Rivers and streams are often easier paths through canyon country than trying to traverse the multitude of rock layers. For thousands of years, humans have used these passageways, and left traces of their culture, like the Fremont Petroglyphs located on Utah Highway 24. For later arrivals, like the Latter-Day Saint Pioneers who traveled with loaded wagons, rivers like the Fremont were difficult to ford. Even into recent history, Utah Highway 24 which parallels the Fremont River, wasn’t completed until 1962, in part because there would have been so many river crossings that required bridges.

The same monsoon rains that fill the waterpockets can also cause flash floods in rivers and creeks. These sudden increases in not only water volume, but also in sediment, rocks, boulders, and organic material can deepen the waterways. When flash floods cause rivers or streams to overflow their banks, the floodwaters deposit sediments and organic material, refreshing the soils. Floodplains are known to be fertile places to grow crops, like the settlers in Fruita did, planting orchards and gardens. Large flash floods were infrequent, but could be devastating, wiping out early pioneer communities that formed too close to rivers.

Historically, the Fremont River periodically changed courses due to massive flash floods; now it is less likely because the river is more incised. In 1941, park staff documented the new course of the Fremont River (see the photo comparison below), after a large flood. Today, it would take a major, powerful flash flood for that to happen. But as the climate in the Southwest changes, scientists predict less rain, but more powerful, intense storms, which could potentially cause such a flood.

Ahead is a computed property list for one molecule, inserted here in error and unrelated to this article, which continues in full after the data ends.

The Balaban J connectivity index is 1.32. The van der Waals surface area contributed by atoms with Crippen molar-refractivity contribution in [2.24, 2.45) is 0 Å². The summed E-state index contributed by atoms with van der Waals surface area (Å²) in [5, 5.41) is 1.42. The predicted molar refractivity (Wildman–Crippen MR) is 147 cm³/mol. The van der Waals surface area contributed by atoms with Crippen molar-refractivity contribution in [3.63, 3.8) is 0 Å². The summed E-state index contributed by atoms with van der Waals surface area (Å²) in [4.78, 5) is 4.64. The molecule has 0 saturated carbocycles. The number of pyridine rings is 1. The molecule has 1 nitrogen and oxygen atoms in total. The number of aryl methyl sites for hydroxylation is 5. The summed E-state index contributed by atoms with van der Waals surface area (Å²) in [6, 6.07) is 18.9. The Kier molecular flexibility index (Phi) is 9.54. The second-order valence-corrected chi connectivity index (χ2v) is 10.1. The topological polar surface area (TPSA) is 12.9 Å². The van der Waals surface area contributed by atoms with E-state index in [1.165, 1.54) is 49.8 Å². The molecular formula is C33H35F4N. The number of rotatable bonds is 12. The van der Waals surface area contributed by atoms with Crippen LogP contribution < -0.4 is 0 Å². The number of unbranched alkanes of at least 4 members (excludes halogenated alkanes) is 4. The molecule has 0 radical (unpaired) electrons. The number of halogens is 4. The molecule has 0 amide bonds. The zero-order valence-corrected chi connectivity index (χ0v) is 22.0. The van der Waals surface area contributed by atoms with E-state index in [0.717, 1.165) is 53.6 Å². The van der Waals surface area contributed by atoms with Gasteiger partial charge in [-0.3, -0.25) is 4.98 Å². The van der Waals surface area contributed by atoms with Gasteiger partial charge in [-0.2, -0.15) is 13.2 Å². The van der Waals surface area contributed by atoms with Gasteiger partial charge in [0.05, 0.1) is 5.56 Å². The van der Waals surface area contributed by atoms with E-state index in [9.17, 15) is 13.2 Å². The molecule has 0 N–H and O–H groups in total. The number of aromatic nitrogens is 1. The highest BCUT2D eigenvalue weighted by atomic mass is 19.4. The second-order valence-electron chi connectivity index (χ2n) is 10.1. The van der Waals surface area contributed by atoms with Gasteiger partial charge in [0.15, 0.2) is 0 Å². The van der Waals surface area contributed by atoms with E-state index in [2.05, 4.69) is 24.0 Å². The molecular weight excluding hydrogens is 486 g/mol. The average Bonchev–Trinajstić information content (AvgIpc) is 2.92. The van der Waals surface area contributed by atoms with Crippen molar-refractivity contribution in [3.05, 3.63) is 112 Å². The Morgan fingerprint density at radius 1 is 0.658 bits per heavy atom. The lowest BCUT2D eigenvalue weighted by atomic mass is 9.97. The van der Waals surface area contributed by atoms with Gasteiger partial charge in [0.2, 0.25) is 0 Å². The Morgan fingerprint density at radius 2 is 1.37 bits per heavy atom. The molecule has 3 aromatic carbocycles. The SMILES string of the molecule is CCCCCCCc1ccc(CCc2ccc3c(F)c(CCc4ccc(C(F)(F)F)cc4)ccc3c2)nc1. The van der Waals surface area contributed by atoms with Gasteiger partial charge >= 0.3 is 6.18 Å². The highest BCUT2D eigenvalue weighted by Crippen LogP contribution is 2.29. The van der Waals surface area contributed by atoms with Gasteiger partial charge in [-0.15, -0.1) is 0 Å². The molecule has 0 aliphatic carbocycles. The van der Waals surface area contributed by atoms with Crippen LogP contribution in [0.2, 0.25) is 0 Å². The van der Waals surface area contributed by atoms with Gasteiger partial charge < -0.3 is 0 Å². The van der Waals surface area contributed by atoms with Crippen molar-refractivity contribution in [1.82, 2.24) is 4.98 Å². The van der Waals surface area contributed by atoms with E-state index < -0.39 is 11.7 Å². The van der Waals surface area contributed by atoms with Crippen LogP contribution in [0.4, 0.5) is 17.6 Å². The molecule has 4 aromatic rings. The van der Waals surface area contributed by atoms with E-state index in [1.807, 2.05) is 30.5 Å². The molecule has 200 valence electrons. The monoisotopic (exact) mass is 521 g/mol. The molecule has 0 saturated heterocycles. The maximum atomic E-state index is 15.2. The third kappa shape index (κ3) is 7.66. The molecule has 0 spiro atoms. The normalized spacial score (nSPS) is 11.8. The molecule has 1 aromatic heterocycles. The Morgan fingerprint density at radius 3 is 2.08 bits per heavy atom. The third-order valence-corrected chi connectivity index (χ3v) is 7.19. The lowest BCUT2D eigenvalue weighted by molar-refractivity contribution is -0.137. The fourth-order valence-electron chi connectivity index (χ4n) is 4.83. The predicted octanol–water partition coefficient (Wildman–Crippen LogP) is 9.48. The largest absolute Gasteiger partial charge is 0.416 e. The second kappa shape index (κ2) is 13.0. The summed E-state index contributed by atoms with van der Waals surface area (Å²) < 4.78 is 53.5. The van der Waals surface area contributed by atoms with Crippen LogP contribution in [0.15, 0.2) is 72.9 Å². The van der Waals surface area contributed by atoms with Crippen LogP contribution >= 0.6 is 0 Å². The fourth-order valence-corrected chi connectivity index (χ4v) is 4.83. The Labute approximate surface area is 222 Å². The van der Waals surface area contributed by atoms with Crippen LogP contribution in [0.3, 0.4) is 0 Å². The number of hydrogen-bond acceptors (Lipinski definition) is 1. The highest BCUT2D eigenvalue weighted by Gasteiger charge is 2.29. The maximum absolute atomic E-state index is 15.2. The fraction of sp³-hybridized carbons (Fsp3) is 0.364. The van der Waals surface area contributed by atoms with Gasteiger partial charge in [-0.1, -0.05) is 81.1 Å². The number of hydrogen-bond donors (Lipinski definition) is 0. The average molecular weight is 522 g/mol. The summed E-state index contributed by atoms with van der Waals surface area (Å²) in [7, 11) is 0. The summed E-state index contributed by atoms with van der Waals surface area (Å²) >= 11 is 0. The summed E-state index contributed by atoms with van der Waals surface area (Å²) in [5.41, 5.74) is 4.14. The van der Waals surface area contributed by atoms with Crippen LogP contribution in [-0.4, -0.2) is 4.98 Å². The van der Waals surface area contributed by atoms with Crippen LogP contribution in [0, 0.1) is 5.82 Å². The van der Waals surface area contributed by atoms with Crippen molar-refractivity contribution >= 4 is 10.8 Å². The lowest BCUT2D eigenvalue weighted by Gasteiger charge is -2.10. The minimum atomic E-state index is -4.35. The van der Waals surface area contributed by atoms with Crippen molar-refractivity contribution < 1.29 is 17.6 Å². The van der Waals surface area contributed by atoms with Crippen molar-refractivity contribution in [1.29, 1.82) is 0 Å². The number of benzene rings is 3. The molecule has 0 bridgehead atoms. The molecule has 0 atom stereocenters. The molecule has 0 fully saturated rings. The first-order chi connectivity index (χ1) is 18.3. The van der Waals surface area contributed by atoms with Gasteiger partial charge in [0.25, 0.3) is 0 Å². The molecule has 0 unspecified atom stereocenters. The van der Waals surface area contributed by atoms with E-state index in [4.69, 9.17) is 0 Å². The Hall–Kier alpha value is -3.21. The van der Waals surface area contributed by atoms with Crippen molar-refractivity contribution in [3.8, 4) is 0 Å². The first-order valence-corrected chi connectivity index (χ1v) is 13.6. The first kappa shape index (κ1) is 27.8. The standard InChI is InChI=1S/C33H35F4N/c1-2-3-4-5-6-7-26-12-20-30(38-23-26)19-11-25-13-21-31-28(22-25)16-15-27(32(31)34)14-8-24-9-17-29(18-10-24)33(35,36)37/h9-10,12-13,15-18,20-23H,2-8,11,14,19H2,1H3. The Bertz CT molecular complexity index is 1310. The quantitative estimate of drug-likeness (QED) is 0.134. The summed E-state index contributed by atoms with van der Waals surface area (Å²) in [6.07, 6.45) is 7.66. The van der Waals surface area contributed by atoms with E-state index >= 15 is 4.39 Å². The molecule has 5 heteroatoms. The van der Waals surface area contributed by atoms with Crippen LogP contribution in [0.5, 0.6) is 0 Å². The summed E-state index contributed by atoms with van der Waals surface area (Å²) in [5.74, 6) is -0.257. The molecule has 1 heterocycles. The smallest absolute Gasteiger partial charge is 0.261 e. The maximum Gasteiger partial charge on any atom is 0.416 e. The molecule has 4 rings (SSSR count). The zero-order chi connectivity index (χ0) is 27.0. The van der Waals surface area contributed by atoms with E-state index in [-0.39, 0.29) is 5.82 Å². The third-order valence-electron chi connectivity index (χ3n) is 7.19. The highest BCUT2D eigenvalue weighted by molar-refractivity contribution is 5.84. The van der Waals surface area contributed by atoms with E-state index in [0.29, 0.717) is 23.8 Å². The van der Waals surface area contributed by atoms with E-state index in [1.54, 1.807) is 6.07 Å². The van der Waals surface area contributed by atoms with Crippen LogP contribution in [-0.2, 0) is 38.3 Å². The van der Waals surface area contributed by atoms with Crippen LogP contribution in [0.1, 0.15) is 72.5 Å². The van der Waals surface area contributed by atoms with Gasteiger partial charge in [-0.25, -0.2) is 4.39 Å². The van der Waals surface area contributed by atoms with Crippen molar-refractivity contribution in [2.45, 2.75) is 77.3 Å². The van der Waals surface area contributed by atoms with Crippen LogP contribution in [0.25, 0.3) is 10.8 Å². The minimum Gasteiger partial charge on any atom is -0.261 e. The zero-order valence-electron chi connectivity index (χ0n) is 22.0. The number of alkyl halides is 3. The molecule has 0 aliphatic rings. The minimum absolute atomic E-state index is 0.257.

Flash floods and ephemeral waterfalls are signs of water continuing to erode and shape the landscape.


Fremont River valley in 1941 and 2020

Black and white photo of valley below large rock cliffs, with a river to the lower left. Black and white photo of valley below large rock cliffs, with a river to the lower left.

Left image
Looking towards Capitol Dome, after an early April flood, in 1941. This part of the valley had an orchard in it.
Credit: NPS/ S.D. Hendricks

Right image
Almost 80 years later, the Fremont River more deeply incised, and the change in vegetation color is the best indication of where it is.
Credit: NPS/ Emily Van Ness


Water Safety

Water in the desert can be a lifesaver, but it can also be a killer.

For visitors today, the Fremont River and Sulphur Creek can offer a cool respite from summer heat. These waterways might seem tame, but they still can have dangerous, life-threatening flash floods. Be aware of the weather forecast before entering any waterway or canyon during the monsoon season, which generally occurs July through September.

Another aspect of human health and safety is that these waterways flow through agricultural, grazing, and urban lands before reaching the park boundary, and E. coli bacteria counts have been detected at levels exceeding Utah water quality standards. Capitol Reef National Park recommends visitors do not swim or ingest water from the Fremont River or Sulphur Creek.

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Flash Flood in Sulphur Creek, below Utah Highway 24.

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The same bridge, the day after a flash flood.


Learn More about Water Issues

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    black and white photo of bridge washed out from flood, with people standing on the far side. black and white photo of bridge washed out from flood, with people standing on the far side.

    Left image
    A July 19, 1985 flood on the Fremont River washed out this bridge near the Gifford House, stranding people on the other side.
    Credit: NPS/ Robert J. Raver

    Right image
    The bridge over the Fremont River in 2020.
    Credit: NPS

    Floods continue to impact Fruita--from the earliest residents to park staff and visitors today. 

    Last updated: July 12, 2023